An Oklahoma mother of two was killed following an attack from four pit bull dogs she was looking after, according to law enforcement
Rebecca McCurdy, 28, was discovered dead in Skiatook, west of Tulsa, officials from the Osage County Sherriff’s Office said, noting that she was attacked by pit bulls as witnesses tried to save her after the dogs began “ripping at her” on 19 June.
Ms McCurdy was apparently looking after the dogs for their owner, who is believed to have been out of town and a breeder of the animal, according to reporting by news outlet KTUL on Tuesday. They are awaiting confirmation from the Oklahoma state medical examiner.
Witnesses appeared on the local news to discuss what they had seen and heard of the dogs’ vicious attack.
“Four pits had just attacked her,” Kwasi Stephens told News 9. “I ain’t gonna lie, it got a little graphic, like some limbs, you seen some bones, some blood, like they got her, her arm, leg. They were just kinda ripping at her.”
He described the attempt to rescue Ms McCurdy: “One dude had a bat, one dude was just hitting on him, but them dogs were not giving up, and that’s when the cops were called.” He went on to say that the cops began shooting at the animals, killing one of them, hitting another and rounding up the rest.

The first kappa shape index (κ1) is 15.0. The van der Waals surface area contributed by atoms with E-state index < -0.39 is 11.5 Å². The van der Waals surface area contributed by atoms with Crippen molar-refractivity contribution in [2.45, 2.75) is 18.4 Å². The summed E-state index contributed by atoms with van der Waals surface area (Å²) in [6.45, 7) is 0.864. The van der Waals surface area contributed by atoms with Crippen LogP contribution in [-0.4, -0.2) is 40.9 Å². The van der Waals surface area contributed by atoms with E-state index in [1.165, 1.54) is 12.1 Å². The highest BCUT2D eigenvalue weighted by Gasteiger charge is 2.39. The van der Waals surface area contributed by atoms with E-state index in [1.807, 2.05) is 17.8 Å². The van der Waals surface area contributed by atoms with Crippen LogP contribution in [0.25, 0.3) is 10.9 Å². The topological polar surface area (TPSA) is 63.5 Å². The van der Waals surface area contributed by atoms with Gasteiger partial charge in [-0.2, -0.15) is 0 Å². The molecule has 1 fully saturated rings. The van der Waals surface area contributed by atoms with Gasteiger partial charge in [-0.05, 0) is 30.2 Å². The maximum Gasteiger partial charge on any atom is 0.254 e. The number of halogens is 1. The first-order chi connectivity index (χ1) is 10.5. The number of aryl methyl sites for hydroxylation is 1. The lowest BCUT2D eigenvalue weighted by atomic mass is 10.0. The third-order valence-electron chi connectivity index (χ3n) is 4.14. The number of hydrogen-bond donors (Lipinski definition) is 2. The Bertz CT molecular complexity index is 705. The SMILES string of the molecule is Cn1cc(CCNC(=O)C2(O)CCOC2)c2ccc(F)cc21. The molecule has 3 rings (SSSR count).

The three surviving dogs are currently being held by animal welfare authorities, according to the Sherriff’s office. They had a previous history of running away and being “aggressive”, according to News 9’s report.
McCurdy was the mother to two small children and leaves behind her husband, according to her cousin Sheila McCallister Meinhardt, who established a crowdfunder in her honour.
This particular breed of dog has a violent reputation and a pit bull attack advocacy group the National Pit Bull Victim Awareness group said that there were 31 media reports of deaths due to due to pitbulls in the first nine months of 2020.
Traditionally, pit bulls were bred for fighting, but a statement by the ASPCA on pit bulls outlines their opposition to blanket banning them as a breed, as often it is a matter of luck of how they are raised.
“Treating them as such, providing them with the care, training and supervision they require, and judging them by their actions and not by their DNA or their physical appearance is the best way to ensure that dogs and people can continue to share safe and happy lives together,” they wrote.